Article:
The FDA is advising consumers who purchased potentially contaminated Family Dollar products not to use them and to discard all drugs, medical devices, cosmetics and dietary supplements, regardless of packaging. Canned and jarred foods, as well as other foods in non-permeable packaging, may be suitable for use if thoroughly cleaned and sanitized. Hands should be washed immediately after handling any affected products.

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Shoppers with questions about the recall can contact Family Dollar Customer Service at 844-636-7687 between 9 a.m. and 5 p.m. ET. The company said anyone who may have bought a recalled item may return it to where it was purchased without a receipt.

Anyone experiencing problems related to using recalled products is advised to contact their health care provider. Pet owners should contact their veterinarians.

“Families rely on stores like Family Dollar for products such as food and medicine. They deserve products that are safe,” said FDA Associate Commissioner for Regulatory Affairs Judith McMeekin. “No one should be subjected to products stored in the kind of unacceptable conditions that we found in this Family Dollar distribution facility.”

Negative reactions or quality issues resulting from use of the recalled products may also be reported to the FDA’s MedWatch Adverse Event Reporting  program in the following ways:​​

  • Complete and submit a report online.​​
  • Regular mail or fax: Download this form or call 800-332-1088 to request a reporting form, then complete and return to the address on the preaddressed form, or submit by fax to 800-332-0178.​​
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Hazards of rodent contamination ​

Rodent-contaminated products may carry salmonella, a bacterium that can give humans an intestinal infection that causes diarrhea, fever and stomach cramps. In severe cases, the infection can spread from the intestines. Symptoms usually begin six hours to six days after infection and last up to seven days. But in some instances, symptoms appear weeks after infection or symptoms persist for weeks, according to the Centers for Disease Control and Prevention (CDC).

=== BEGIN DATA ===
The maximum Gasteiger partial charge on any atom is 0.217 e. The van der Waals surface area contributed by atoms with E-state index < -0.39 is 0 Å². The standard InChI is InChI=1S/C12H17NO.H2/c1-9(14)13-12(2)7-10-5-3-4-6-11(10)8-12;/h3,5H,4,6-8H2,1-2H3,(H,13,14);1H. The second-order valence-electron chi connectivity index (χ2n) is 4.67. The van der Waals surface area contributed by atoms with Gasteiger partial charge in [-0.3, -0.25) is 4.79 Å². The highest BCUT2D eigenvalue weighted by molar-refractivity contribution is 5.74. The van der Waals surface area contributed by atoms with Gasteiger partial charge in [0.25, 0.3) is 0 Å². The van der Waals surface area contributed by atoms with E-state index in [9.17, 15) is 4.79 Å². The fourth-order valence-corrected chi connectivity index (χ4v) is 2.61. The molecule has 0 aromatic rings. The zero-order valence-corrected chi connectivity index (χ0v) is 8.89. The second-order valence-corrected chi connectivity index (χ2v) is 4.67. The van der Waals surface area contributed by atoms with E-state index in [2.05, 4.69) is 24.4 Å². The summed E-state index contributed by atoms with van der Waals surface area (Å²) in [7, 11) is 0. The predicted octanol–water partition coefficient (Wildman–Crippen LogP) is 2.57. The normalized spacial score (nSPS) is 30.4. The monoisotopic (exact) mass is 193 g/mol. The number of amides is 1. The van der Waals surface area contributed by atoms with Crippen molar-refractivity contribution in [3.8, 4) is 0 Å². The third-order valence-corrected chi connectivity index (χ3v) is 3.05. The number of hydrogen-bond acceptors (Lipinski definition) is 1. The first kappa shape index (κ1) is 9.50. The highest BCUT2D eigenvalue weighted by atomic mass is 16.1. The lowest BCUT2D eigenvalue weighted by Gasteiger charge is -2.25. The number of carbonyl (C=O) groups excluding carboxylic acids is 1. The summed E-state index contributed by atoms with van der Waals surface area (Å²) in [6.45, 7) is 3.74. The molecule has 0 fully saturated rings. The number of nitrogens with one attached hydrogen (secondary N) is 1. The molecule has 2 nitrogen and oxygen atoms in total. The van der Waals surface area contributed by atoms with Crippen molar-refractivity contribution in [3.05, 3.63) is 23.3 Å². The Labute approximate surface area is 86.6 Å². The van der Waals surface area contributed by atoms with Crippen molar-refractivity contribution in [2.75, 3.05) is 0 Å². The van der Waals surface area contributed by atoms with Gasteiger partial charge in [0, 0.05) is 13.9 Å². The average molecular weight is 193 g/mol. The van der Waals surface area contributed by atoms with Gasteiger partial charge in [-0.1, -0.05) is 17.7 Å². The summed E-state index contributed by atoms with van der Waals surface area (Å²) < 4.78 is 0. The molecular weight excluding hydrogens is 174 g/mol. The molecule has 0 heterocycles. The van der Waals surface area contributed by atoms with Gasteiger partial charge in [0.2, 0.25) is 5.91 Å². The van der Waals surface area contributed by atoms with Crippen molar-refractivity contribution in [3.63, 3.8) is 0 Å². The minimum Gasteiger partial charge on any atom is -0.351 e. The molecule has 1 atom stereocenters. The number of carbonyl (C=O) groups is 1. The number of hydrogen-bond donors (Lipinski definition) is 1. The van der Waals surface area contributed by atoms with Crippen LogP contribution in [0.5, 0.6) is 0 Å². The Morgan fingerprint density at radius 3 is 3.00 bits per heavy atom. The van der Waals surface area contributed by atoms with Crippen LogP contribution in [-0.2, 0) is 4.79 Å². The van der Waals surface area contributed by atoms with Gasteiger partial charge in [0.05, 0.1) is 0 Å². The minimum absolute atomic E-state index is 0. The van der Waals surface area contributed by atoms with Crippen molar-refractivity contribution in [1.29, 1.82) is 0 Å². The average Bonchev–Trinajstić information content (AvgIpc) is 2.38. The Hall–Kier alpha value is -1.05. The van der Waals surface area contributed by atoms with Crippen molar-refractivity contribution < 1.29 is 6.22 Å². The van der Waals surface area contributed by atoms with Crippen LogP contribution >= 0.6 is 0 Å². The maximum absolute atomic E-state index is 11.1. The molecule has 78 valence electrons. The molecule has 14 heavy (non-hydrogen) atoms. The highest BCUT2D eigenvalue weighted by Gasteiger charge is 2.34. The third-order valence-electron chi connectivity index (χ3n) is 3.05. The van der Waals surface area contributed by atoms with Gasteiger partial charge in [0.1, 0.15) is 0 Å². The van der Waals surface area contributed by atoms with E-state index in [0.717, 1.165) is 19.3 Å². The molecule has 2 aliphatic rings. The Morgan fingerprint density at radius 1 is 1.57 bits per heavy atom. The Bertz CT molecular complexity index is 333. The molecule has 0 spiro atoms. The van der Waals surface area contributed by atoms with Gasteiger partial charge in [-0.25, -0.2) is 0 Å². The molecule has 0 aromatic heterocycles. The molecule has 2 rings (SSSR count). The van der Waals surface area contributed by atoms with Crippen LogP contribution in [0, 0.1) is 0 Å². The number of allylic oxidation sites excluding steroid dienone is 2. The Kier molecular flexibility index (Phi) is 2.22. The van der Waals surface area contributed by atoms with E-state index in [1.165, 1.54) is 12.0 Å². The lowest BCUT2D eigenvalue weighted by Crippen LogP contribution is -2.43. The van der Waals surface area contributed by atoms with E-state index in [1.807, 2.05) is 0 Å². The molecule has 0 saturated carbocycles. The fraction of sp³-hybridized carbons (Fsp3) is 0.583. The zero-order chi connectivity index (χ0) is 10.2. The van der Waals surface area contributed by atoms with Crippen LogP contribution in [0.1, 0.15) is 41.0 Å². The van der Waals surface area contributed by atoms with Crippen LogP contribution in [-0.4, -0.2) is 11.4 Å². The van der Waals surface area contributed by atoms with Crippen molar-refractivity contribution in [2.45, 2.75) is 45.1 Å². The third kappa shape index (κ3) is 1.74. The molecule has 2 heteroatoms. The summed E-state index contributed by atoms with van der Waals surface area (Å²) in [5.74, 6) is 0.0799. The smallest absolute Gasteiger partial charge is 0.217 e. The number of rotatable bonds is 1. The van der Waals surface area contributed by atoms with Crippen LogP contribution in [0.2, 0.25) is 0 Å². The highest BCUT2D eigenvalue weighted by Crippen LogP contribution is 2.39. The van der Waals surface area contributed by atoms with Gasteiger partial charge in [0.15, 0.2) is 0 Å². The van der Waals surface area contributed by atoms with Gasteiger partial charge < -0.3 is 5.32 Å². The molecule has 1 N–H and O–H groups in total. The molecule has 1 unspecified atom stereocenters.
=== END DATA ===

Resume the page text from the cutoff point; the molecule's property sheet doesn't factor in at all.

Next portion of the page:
Infections are diagnosed with a lab test. Although most people can recover without antibiotics, an antibiotic is recommended for anyone with a severe illness. Antibiotics also are recommended for infected adults over age 65 (or over 50 if an underlying condition such as heart disease is present), infants and those with weakened immune systems.​​ Additionally, there are many other diseases that can be spread through contact with or inhaling rodent droppings or dust contaminated with rodent droppings.

This story was updated to correct the name of the parent company of Family Dollar. It’s Dollar Tree Inc.

Aaron Kassraie writes about issues important to military veterans and their families for AARP. He also serves as a general assignment reporter. Kassraie previously covered U.S. foreign policy as a correspondent for the Kuwait News Agency’s Washington bureau and worked in news gathering for USA Today and Al Jazeera English.